When asked about the possibility of taking their business online through platforms run by KakaoTalk or Naver, merchants are hesitant because the barriers to entry are becoming lower, intensifying competition. Not only is the digital space difficult to navigate for many store owners who are older, but the fees are also burdensome.
 
Han Hee-su, 61, the owner of Halmoni Gimbap, said starting delivery services on online apps is not an easy decision to make. Many of the merchants in the Namdaemun Market are similar to Han in age, and she said they are unfamiliar with digital platforms.
 
“I was going to try to register my business on the delivery apps,” Han said. “But I saw that I had to pay 88,000 won [$78.53] as a monthly fee, and there are restrictions on delivery destinations.”
 
“When we enter online platforms, we have to increase the price by 2,000 won or so,” Kim said. “Although sales may go up, I also need to pay a lot of fees on the back end, so wouldn’t it be better to not go online at all?”
 
A spokesperson for the market stated that the overall sales of Namdaemun have fallen by between 30 and 50 percent since the coronavirus pandemic started. As of January 2021, around 750 stores have closed. 
 
As consumers increasingly opt to shop online for food in preparation for Lunar New Year, sales of related products on e-commerce sites have been surging compared to previous holidays.
 
SSG.com’s sales of readymade traditional Korean dishes increased 70 percent on year. Korean-style meatballs and tteokgalbi, or Korean short rib patties, sold 355 percent more. Sales of modum jeon, or assorted Korean pancakes, rose 120 percent. Readymade japchae (stir-fried noodles) with beef and mushroom and jeon with seafood and chives each sold 160 percent more.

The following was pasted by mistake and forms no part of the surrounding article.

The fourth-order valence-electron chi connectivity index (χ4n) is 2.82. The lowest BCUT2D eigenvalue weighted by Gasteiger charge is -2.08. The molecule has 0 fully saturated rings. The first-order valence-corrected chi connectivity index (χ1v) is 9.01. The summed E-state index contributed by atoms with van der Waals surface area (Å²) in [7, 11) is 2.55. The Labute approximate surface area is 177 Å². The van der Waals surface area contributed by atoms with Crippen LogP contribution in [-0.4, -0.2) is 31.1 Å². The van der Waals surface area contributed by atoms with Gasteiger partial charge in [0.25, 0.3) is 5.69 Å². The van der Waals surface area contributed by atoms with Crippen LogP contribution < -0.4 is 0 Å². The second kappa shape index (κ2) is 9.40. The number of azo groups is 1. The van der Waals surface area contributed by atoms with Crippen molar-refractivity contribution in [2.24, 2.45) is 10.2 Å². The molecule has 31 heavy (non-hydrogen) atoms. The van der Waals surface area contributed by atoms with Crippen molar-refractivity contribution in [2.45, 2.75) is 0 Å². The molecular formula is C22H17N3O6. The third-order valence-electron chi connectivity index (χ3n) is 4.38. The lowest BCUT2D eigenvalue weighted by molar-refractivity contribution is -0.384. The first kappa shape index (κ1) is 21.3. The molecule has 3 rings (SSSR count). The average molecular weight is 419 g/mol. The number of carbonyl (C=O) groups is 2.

Since the government limited gatherings to a maximum of four people, people have also been buying less food for Lunar New Year celebrations. For the past two weeks, sales of 150 grams of beef soup sold five times more than the 300-gram version. Sales of onions in one-kilogram (2.2 pounds) bundles sold more than three times than 2.5-kilogram bundles.  
 
On e-commerce website Market Kurly, complete sets of food for jesa have been popular. A set worth 100,000 won consisting of japchae, galbi-jjim, or braised short beef ribs, and modum jeon sold 56 percent more from Feb. 1 to 4 compared to the days before the Chuseok holiday.
 
Among the consumers that ordered their food online, 52 percent set delivery dates to Feb. 11, the day before the Lunar New Year, and 48 percent set it to the morning of Feb. 12, which is the day of the New Year.
 
The Banchan, which is an online food mall operated by Dongwon, sold 20 percent more sets of premium jesa foods worth 250,000 won. An assortment of jesa dishes and fruit is delivered before Lunar New Year.  
According to the Korea Agro-Fisheries & Food Trade, a state-run corporation, the cost of preparing jesa dishes rose 15.8 percent for purchases at traditional markets and 17.4 percent on year for major distributors due to the rise in prices of eggs, fruits and vegetables.    
 
"The coronavirus pandemic has dealt a major blow to Namdaemun Market, since businesses have been slow to adopt the contactless business model," said Lee Deok-hyeon, the planning and marketing manager at Namdaemun Market. "The market is in the process of establishing online channels to support merchants with their businesses on platforms like Naver Smart Store."
 
Namdaemun Market's short-term and long-term goals, which will be partially sponsored by the government, focus on transforming the market into a commercial space suited for the contactless era during and after the pandemic, Lee said. 
 
BY LEE JEE-YOUNG, BAEK MIN-JEONG AND LEE BYUNG-JUN   [lee.jeeyoung1@joongang.co.kr]